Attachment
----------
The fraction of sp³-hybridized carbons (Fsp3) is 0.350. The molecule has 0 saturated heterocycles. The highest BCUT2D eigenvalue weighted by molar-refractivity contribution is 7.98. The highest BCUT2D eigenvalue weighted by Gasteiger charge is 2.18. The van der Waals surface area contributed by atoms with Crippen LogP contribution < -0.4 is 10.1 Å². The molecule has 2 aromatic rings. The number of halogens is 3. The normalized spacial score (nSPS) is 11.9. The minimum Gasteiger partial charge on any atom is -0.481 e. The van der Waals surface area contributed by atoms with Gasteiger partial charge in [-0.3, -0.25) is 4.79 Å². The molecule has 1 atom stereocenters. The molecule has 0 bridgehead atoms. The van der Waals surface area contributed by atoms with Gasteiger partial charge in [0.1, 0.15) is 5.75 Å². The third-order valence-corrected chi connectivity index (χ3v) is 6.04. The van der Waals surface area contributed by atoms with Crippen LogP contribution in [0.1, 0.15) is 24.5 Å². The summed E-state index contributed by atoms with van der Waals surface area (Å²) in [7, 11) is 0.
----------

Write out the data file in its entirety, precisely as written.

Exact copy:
The fraction of sp³-hybridized carbons (Fsp3) is 0.350. The molecule has 0 saturated heterocycles. The highest BCUT2D eigenvalue weighted by molar-refractivity contribution is 7.98. The highest BCUT2D eigenvalue weighted by Gasteiger charge is 2.18. The van der Waals surface area contributed by atoms with Crippen LogP contribution < -0.4 is 10.1 Å². The molecule has 2 aromatic rings. The number of halogens is 3. The normalized spacial score (nSPS) is 11.9. The minimum Gasteiger partial charge on any atom is -0.481 e. The van der Waals surface area contributed by atoms with Gasteiger partial charge in [-0.3, -0.25) is 4.79 Å². The molecule has 1 atom stereocenters. The molecule has 0 bridgehead atoms. The van der Waals surface area contributed by atoms with Gasteiger partial charge in [0.1, 0.15) is 5.75 Å². The third-order valence-corrected chi connectivity index (χ3v) is 6.04. The van der Waals surface area contributed by atoms with Crippen LogP contribution in [0.1, 0.15) is 24.5 Å². The summed E-state index contributed by atoms with van der Waals surface area (Å²) in [7, 11) is 0.